This isn’t repeat until funny. This is repeat because you haven’t said it in a while and people seem to be missing something pretty obvious about one-day cricket – English people mostly.
It’s about anchors and openers.
A batsman’s ‘range’
No batsman likes to be stereotyped, but let’s be honest, they all operate within a certain range. Shahid Afridi’s most responsible batting might just occupy the same ground as Alastair Cook throwing caution to the wind.
Better batsmen have a wider range. Rahul Dravid can score surprisingly quickly. AB de Villiers can be uncharacteristically defensive should he need to be. All the same, when planning your batting order, it’s worth considering a batsman’s general tendencies.
Alastair Cook is best suited to the anchor role. Where do you want him to bat?
An opener to anchor the innings
No, no, no. Christ, no.
The first 10 overs, a fifth of a one-day innings, is predictable. Fielding restrictions are in place. You know who will be at the crease. You can make a plan.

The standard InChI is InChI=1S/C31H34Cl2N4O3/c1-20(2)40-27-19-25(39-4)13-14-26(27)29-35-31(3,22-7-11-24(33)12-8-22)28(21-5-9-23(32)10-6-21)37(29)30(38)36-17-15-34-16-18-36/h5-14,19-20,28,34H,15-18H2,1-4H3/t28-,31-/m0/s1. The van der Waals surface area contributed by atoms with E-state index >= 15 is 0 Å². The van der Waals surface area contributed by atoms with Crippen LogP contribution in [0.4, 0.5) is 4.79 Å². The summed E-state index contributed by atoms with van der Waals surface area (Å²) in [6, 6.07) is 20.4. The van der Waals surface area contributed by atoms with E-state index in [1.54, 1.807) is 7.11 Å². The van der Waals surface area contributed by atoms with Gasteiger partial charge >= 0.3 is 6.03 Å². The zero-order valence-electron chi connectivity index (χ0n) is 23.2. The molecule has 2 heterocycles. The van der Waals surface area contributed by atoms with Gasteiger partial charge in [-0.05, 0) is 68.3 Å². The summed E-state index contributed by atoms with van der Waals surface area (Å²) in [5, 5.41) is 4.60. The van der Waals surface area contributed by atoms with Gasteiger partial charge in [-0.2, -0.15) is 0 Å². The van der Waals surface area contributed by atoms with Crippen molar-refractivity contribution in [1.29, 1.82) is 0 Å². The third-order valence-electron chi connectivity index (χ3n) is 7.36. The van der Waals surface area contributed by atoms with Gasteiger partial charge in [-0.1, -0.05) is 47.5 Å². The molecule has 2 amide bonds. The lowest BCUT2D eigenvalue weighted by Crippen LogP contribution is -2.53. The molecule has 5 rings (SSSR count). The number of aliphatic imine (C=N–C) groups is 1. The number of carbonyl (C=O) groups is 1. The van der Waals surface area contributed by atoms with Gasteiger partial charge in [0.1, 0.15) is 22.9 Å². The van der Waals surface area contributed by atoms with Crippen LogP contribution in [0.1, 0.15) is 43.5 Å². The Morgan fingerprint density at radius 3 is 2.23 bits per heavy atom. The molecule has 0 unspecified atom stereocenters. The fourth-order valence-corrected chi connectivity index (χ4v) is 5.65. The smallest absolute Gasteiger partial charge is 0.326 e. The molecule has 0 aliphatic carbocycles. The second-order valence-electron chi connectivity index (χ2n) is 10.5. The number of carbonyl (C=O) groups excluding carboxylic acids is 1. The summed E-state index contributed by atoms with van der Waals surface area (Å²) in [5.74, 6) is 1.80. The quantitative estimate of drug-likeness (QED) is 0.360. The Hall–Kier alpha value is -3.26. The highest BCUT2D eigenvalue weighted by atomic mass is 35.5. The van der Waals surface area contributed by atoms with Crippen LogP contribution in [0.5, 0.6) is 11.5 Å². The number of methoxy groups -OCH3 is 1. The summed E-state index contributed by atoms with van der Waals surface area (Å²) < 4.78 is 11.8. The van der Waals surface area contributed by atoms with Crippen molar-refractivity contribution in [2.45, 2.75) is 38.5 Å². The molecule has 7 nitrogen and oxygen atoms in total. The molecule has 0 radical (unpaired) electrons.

Why would you plan for one of your two batsmen to be an anchor when the whole point of the powerplay is that it’s an opportunity to slog a few boundaries?
England try and position a batsman down the order to take advantage of their batting powerplay, even though they don’t know what will happen and even though it only lasts five overs. Why is the totally predictable 10-over powerplay at the start so different?
Are you suggesting England open with two attacking batsmen? What if there’s a wicket?
Who cares? Don’t consolidate with no wickets down. Bring in Cook or Trott when someone’s out, not before. At least dream of a successful first powerplay, even if it doesn’t necessarily happen.
Your opener doesn’t have to Afridi it, but nor does he have to be Alastair Cook playing at the top end of his range.
But Sachin Tendulkar is there to bat through the innings and he’s the best one-day opener around
Sachin Tendulkar is also a frigging genius. His batting range is double Cook’s. He can pretty much match Sehwag shot-for-shot if he sees fit, but Sehwag’s presence generally means he doesn’t have to.
After 733 international innings, Tendulkar is pretty bloody adaptable. He’s two batsmen in one. England don’t have that.
You seem annoyed
We are a bit. We’ve read a lot of solutions to England’s one-day batting woes and they all take as gospel that your sensible batsman has to come in immediately. To us, that just seems inefficient.
Also, we hate repeating ourself.